Off of the Red Square a long, squat-looking complex of buildings inhabits most of the street. Behind the building walls four onion domes of a church emerge, and a small sign welcomes you to the church cafe. Further along the roof is topped with a golden emblem of a Griffin, the only obvious indication that you are standing in front of what used to be the Romanov’s home. Before they became Tsars, the family, which was part of the boyars (or nobility), lived here, in close proximity to the Kremlin. One of the only buildings to be built with mortar and brick when it was erected in the 17th century, it is the oldest standing home in Moscow. Quite a bit has changed though- when the Romanovs moved into the Kremlin the family chapel remained, and so the living quarters were taken over by the priests. Nowadays the religious establishment shares the complex with a museum, run in conjunction with the Historical Museum- the famous one on the Red Square.
The museum itself consists of several small rooms over three floors, with some high, steep stairs in between. Starting in the ‘cellar’ you get to see the kitchen, with an intact oven, a larder and a weapons room. The oven, which heated the entire house by letting warm air into the walls, was particularly interesting because it also functioned as a bed in the coldest part of the house. These servants quarters are connect to the larder and the weapons room, which have been carefully arranged for visitors to admire both traditional Russian belongings and valuable imported goods from Italy and the rest of Europe. Progressing up the stairs you learn that the boyars lived a life of separation, and so the next floor up is the ‘male floor’. With displays of studies, libraries and a feasting table, the Museum attempts to show visitors typical activities during a guests’ visit. The men would eat at a table with a clear hierarchy, where the best food was served at the head of the table, and everything was eaten with their hands. After dinner, the men would show off their library, discuss literature and talk.
It was at this point that the times and origins of all of the things in the museum started to get confusing. The room layout and central structure was the ‘original’, but the books, wallpaper etc, was as well. The distinction that had to be made was that one was from the 17th century, the other from the 18th, and in fact all of the possessions on display had not belonged to the Romanovs at all- they were examples from other Boyars that had been donated to the museum. We were therefore looking at around two centuries of history all moulded into one. Our guide pointed out the special utensils (knives and forks did exist) which were only used when the Tsar was guest. She also drew our attention to the well-hidden stairs that led up to the women’s quarters.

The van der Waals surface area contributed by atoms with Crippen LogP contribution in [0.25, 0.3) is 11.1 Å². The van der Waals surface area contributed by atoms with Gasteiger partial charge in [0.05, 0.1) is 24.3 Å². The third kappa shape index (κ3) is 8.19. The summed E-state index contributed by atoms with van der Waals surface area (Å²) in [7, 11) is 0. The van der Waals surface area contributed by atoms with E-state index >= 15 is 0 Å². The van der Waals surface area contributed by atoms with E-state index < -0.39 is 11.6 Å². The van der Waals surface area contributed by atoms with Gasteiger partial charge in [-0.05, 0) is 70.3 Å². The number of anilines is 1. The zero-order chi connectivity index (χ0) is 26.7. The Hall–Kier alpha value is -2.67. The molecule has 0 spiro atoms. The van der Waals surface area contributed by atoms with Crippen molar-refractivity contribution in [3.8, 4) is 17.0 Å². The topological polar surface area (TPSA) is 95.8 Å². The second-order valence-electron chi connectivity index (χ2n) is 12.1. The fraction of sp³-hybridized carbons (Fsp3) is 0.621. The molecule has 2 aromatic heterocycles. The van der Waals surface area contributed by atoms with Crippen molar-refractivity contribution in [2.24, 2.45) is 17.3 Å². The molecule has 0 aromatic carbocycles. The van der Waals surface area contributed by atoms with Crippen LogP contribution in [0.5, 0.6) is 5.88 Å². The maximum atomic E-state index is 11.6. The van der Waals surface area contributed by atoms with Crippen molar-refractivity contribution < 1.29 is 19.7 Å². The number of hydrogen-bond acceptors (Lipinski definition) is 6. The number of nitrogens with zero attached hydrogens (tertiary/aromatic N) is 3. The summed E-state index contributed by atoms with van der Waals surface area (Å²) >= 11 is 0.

On the top floor the rooms were larger, and significantly lighter. The three rooms were used to show a ‘living space’ much like today’s living room and a work space, where girls spent all of their time making their dowry. We learned that wives were chosen by the men’s family based on her possessions, which were carefully documented and stored in a large chest. This tradition only applied to the nobles, however, and (as she suggested with the example of Peter the Great), led to more than one unhappy marriage and former wives entering the convent.
The tour leads back down the steps to the studying areas for the boys, who learned languages and literature before anything else. Boys moved downstairs away from their mothers at age six to commence their studies and prepare for their adult lives at court. Here you hear about the dramatic change that has occurred in the house since the Romanovs moved into the Kremlin. The building used to be a far larger entity, comprising the church (which was a family chapel), and surrounding quarters. It also used to have wooden ‘extensions’ which acted as bedrooms. The building must have been incredibly impressive in its time, especially in a city made almost entirely out of wood. Now, the museum gives a quick impression of noble life in Russia- one that starkly contrasts with the pomp we have learned to expect from the grand European country homes. Perhaps it is no wonder that Katherine the Great felt so alienated in Moscow, where customs were so different from her Polish homeland and beloved St. Petersburg.
For your visit: A keen observer to the Historical Museums’ website will notice that the change between Russian and English sites is dramatic, with the Russian website indicating four buildings open to the public, and the English website focusing mainly on the entity on the Red Square. This is in part because the other museums have not yet been fully prepared for foreign-language tourists. Although there are English pamphlets in the different rooms and we managed to get an English tour, it was clear that this was unusual. If you are interested in visiting this building, either be prepared to do some research yourself to understand more about life at the time, or contact the museum in advance for an English speaking tour.
Tickets: 400 RUB for adults, 200 RUB for students. Our tour was free.